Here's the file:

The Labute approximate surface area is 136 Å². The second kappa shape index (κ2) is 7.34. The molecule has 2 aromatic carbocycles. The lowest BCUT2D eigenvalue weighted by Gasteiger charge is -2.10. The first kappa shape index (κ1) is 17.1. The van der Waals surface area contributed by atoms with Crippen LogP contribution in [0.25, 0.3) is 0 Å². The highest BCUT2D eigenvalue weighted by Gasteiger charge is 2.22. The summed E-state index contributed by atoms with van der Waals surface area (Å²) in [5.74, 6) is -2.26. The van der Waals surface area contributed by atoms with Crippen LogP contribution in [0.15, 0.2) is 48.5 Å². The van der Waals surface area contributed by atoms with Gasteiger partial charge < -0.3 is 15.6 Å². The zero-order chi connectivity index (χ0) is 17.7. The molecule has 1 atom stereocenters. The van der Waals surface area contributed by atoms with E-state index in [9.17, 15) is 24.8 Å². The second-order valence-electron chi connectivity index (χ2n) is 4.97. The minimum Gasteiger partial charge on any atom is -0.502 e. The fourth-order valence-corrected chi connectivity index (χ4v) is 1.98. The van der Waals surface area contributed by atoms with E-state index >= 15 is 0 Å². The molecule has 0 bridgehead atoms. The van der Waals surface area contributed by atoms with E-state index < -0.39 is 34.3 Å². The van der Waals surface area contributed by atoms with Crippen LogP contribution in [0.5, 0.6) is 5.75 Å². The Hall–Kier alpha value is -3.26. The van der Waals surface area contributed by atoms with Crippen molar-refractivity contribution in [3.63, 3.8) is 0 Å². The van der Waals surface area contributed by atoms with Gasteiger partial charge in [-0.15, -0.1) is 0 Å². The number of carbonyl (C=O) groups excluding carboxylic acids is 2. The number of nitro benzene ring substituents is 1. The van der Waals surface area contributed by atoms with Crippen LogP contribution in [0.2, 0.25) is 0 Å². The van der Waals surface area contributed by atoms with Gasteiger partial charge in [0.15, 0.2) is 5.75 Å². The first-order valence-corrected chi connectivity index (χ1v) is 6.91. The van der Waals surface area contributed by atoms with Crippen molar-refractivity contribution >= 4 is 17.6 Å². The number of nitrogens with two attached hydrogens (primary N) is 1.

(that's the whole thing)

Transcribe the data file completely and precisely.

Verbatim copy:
The Labute approximate surface area is 136 Å². The second kappa shape index (κ2) is 7.34. The molecule has 2 aromatic carbocycles. The lowest BCUT2D eigenvalue weighted by Gasteiger charge is -2.10. The first kappa shape index (κ1) is 17.1. The van der Waals surface area contributed by atoms with Crippen LogP contribution in [0.25, 0.3) is 0 Å². The highest BCUT2D eigenvalue weighted by Gasteiger charge is 2.22. The summed E-state index contributed by atoms with van der Waals surface area (Å²) in [5.74, 6) is -2.26. The van der Waals surface area contributed by atoms with Crippen LogP contribution in [0.15, 0.2) is 48.5 Å². The van der Waals surface area contributed by atoms with Gasteiger partial charge < -0.3 is 15.6 Å². The zero-order chi connectivity index (χ0) is 17.7. The molecule has 1 atom stereocenters. The van der Waals surface area contributed by atoms with E-state index in [9.17, 15) is 24.8 Å². The second-order valence-electron chi connectivity index (χ2n) is 4.97. The minimum Gasteiger partial charge on any atom is -0.502 e. The fourth-order valence-corrected chi connectivity index (χ4v) is 1.98. The van der Waals surface area contributed by atoms with E-state index >= 15 is 0 Å². The molecule has 0 bridgehead atoms. The van der Waals surface area contributed by atoms with E-state index < -0.39 is 34.3 Å². The van der Waals surface area contributed by atoms with Crippen LogP contribution in [0.5, 0.6) is 5.75 Å². The Hall–Kier alpha value is -3.26. The van der Waals surface area contributed by atoms with Crippen molar-refractivity contribution in [3.63, 3.8) is 0 Å². The van der Waals surface area contributed by atoms with Gasteiger partial charge in [-0.15, -0.1) is 0 Å². The number of carbonyl (C=O) groups excluding carboxylic acids is 2. The number of nitro benzene ring substituents is 1. The van der Waals surface area contributed by atoms with Crippen LogP contribution in [0.2, 0.25) is 0 Å². The van der Waals surface area contributed by atoms with Gasteiger partial charge in [0.15, 0.2) is 5.75 Å². The first-order valence-corrected chi connectivity index (χ1v) is 6.91. The van der Waals surface area contributed by atoms with Crippen molar-refractivity contribution >= 4 is 17.6 Å². The number of nitrogens with two attached hydrogens (primary N) is 1.